Towns and cities are the central locations of production, consumption, innovation and decision-making in our society. They are the brick-and-mortar manifestations of human thought and our relationship with nature during the past century, with everything that this entails. As the centre of industrialisation, towns and cities are the cause of the present environmental crisis. Yet they also hold the innovative capability to overcome that crisis. One of the main reasons for the inefficiency of our towns and cities is the excessive separation of functions and the centralisation of facilities (electricity, food, waste water).
The impact and importance of private gardens for towns and cities and for the themes described in this book such as water management, heat, biodiversity, etc., have barely been mapped out yet, if at all. Large private gardens have enormous value for biodiversity, for limiting heat stress and for water management. Participation processes can play an important role here: encouraging people to keep private gardens green actively involves citizens in a practical sense and further develops general awareness of the importance of urban greenery. This is explained in relation to the EVA-Lanxmeer project discussed in Chapter 10.
The importance of green-blue grids in towns and cities
Many cities around the world (such as Singapore, London, Berlin, Amsterdam, Nijmegen and Rotterdam) are actively working to increase the presence of nature and water within their borders and to protect existing vegetation and water. The importance of the natural elements of the various themes described in this book is becoming more and more widely recognised. An example of this new approach can be seen in London, with the government’s ‘London Green Grids’ project and an international urban agriculture movement born among townspeople. [Greater London Authority, 2006]
Nature and water in the city enhance biodiversity and as such the ecosystem services. They improve the quality of life as well as the city’s economic value.
In the increasingly larger urban conglomerates, green grid structures can provide an identity, offer a connection and serve as carriers for the ecosystem services.
There are many advantages to having more green and blue areas in towns and cities:
Depending on how the vegetation is structured, green surfaces can have a significant sponge effect on precipitation, which then no longer needs to be drained off. The same is true of water surfaces that are designed in such a way that they can buffer water by allowing the water level to fluctuate.
On hot days, districts with large amounts of vegetation or surface water can be up to 10 degrees cooler than heavily bricked or concrete urban areas. Trees have a favourable effect in the microclimate due to their shade and by the fact that the ground below them is heated less. All types of green and water surfaces have the capacity to cool through evaporation.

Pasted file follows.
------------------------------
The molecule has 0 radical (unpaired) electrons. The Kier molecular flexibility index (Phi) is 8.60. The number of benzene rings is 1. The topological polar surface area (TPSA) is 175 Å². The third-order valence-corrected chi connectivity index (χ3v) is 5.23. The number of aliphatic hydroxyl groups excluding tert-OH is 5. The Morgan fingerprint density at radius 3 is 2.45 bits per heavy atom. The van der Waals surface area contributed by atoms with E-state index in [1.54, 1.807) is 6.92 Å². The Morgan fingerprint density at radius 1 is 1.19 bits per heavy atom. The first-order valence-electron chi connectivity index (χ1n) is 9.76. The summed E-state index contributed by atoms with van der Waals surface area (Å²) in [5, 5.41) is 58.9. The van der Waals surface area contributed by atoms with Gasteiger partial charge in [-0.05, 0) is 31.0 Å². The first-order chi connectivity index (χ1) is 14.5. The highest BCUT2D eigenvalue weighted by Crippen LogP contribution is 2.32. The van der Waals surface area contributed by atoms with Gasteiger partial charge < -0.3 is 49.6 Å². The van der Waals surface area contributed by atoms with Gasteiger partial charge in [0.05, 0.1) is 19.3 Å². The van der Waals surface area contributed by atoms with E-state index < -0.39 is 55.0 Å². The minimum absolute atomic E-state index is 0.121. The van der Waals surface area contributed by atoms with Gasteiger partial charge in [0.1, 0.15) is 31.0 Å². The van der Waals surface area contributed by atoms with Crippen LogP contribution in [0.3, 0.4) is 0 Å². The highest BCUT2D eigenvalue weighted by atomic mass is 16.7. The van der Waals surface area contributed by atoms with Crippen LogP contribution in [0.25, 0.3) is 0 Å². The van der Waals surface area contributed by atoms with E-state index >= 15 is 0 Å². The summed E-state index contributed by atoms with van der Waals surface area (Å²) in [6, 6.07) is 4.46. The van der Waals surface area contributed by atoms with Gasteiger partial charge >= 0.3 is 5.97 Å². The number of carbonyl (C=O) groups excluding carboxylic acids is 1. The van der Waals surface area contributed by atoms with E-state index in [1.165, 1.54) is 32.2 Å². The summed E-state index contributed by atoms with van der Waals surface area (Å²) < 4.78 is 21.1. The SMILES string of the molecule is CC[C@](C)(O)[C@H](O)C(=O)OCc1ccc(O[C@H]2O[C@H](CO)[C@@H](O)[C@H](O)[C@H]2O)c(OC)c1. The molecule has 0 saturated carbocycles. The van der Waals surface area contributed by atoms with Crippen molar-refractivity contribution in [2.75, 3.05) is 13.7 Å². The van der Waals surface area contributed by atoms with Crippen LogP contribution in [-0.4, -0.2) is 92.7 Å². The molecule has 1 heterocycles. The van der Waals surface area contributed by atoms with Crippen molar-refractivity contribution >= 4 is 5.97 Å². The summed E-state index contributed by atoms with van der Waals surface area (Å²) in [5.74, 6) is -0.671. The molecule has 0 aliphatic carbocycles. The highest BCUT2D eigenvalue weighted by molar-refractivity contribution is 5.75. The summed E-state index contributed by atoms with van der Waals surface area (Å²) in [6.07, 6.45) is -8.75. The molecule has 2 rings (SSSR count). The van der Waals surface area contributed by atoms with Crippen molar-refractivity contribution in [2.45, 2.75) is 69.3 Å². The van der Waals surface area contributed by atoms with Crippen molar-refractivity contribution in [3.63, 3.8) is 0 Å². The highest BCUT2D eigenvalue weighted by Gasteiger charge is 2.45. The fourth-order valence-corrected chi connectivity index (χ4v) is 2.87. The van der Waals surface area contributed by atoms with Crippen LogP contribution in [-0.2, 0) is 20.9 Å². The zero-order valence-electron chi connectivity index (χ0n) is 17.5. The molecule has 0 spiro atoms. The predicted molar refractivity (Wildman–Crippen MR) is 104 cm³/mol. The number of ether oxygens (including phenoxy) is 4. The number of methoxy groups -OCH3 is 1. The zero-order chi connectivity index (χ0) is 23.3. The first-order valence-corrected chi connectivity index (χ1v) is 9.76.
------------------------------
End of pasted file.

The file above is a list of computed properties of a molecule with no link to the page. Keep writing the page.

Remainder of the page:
Contrary to popular belief, towns and cities offer habitat to many types of flora and fauna. Their viability can be further improved by extending green-blue grids and optimising the use of the town or city’s many surfaces, such as roofs and facades, as foundations for vegetation.
In many of the world’s metropolises, urban food production is still a reality. However, in Western towns and cities it is becoming a new trend once more, as evidenced by the emergence of urban agriculture, city gardening, guerrilla gardening and farmers’ markets.
Improved air quality
Green areas cannot compensate for all the pollution caused by human activity and will never be able to replace active measures to deal with sources of pollution. Nevertheless, vegetation and urban trees can absorb CO2 and sulphur dioxide and bind particulate matter and as such can help bring about at least a degree of improvement.
Energy production from biomass and water
Green waste and wood from urban production forests can be used for fermentation. Waste water can be purified in treatment marshes. Heat can be extracted from waste water for reuse. Heat can also be extracted from surface water.
Social and societal importance
Since the first public parks were created, urban planners have been aware that vegetation helps to improve quality of life for townspeople. Green areas are places where people can go for recreation and for physical exercise. This benefits health and reduces stress levels. Creative play areas in natural surroundings are important for children, as they enhance their social skills and concentration.
More nature in towns and cities, in the form of vegetation and water, reduces health care costs and with extensive upkeep can reduce a municipality’s management costs: more nature adds to a town or city’s appeal as a place for businesses to set up office and for skilled workers to live. The values of homes situated near water or green areas are higher than those of comparable homes not located near green areas or water, a fact reflected in their property tax values.
Offering townspeople possibilities to participate in the design, creation and upkeep of green areas creates a greater level of citizen involvement and can help cut the costs of creating and managing those areas.